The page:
Scholes is located approximately 11 kilometres (7 miles) to the northeast of Leeds city centre and is accessed most readily via the A64. The village is now located in Barwick in Elmet and Scholes Parish. Consisting of approx. 1,000 houses the rural stetting still retains its village appeal. With an excellent Junior School, Village Hall, two churches, doctors surgery and two pubs. There are many local organisations that provide for leisure, social and sporting tastes. (visit our Local Organisations web-page ) for contact details.
The name ‘Scholes’ is a plural of Old Norse skáli meaning “temporary shed” which later became a staging point where horses would be changed and passenger could take a short break.
In the 1800s, Colonel Frederick Trench-Gascoigne (of Parlington Hall, Aberford) owned and rented out a large number of houses, mines, woodlands and farming land in the areas of Scholes, Swarcliffe, Barnbow, Garforth, Barwick-in-Elmet, Cross Gates, and Whinmoor.
In the mid-1880s, a previous occupant of the Seacroft windmill, Isaac Chippindale, started the Scholes Brick and Tile Works on Wood Lane, on the border to Swarcliffe. The company’s quarry produced high-quality bricks with which many houses in the surrounding area were built. Its kilns and house were demolished in the early 1980s, leaving two small fishing lakes, but is still known as “Chippy’s Quarry” However Chippy’s Quarry lies just outside the present parish boundary.
The Crossgates to Wetherby railway opened in 1874 with a station in Scholes, enabling residents to commute to Leeds and after the Great War more villagers started to travel there for work or school. A great number of Barwick in Elmet residents would walk every day to Scholes to take the train into Leeds. In circa 1904 Arthur Chippendale a local brick manufacturer started building a new hamlet near the station which was known as Arthursdale. As the start of World War II approached a new bus service to Leeds was introduced which served the villages.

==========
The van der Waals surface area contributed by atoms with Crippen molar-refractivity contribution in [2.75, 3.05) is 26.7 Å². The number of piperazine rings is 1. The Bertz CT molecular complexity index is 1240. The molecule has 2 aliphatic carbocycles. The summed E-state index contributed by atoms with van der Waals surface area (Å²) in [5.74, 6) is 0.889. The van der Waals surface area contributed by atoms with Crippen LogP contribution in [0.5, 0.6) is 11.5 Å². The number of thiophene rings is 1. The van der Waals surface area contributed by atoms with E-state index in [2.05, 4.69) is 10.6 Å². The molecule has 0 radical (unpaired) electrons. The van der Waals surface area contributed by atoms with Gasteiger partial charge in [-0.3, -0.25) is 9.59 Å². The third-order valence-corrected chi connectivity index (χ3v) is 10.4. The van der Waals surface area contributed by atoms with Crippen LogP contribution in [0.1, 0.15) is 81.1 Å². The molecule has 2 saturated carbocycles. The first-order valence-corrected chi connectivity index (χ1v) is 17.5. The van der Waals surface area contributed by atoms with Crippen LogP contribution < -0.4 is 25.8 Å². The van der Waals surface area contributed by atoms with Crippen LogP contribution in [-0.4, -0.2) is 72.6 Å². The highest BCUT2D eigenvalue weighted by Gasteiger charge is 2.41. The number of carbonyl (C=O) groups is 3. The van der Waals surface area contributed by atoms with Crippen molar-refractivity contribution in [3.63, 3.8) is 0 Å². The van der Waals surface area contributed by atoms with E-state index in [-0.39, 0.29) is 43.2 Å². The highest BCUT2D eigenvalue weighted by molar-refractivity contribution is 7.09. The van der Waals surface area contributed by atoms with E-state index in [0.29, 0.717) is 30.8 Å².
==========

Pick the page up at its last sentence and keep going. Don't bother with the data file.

1920s also saw the introduction of water, electricity, gas, mains sewage and telephones to the village, but it wasn’t until post war years that the village saw significant expansion. In the last 100 years the villages have been transformed from farming and mining communities into commuter settlements and places of retirement, although the parish still includes several working farms producing wheat, barley, oilseed rape and potatoes, with some rearing of poultry and cattle.
The railway line was closed in 1964 and the station became ‘The Buffers’ public house in the 1970’s
Barwick in Elmet Historical Society have many articles that may be of interest. Visit: www.elmethistoricalsociety.com.
Scholes Conservation Area
The conservation area originally developed as a distinct rural village set within open countryside. This linear development along Main Street was in the late 19th century made up of high status properties and independent farm complexes.
Throughout the 20th century suburban development and infill resulted in the rural and informal character of the settlement becoming more formal and evenly spaced. Within the historic core the linear type of settlement still dominated due to the importance of Main Street as a through road.
The village on the whole developed more substantially to the north-west with extensive inter-war and post-war suburban cul-de-sac style building projects.
The full document for the conservation area was published in 2012 by Leeds City Council.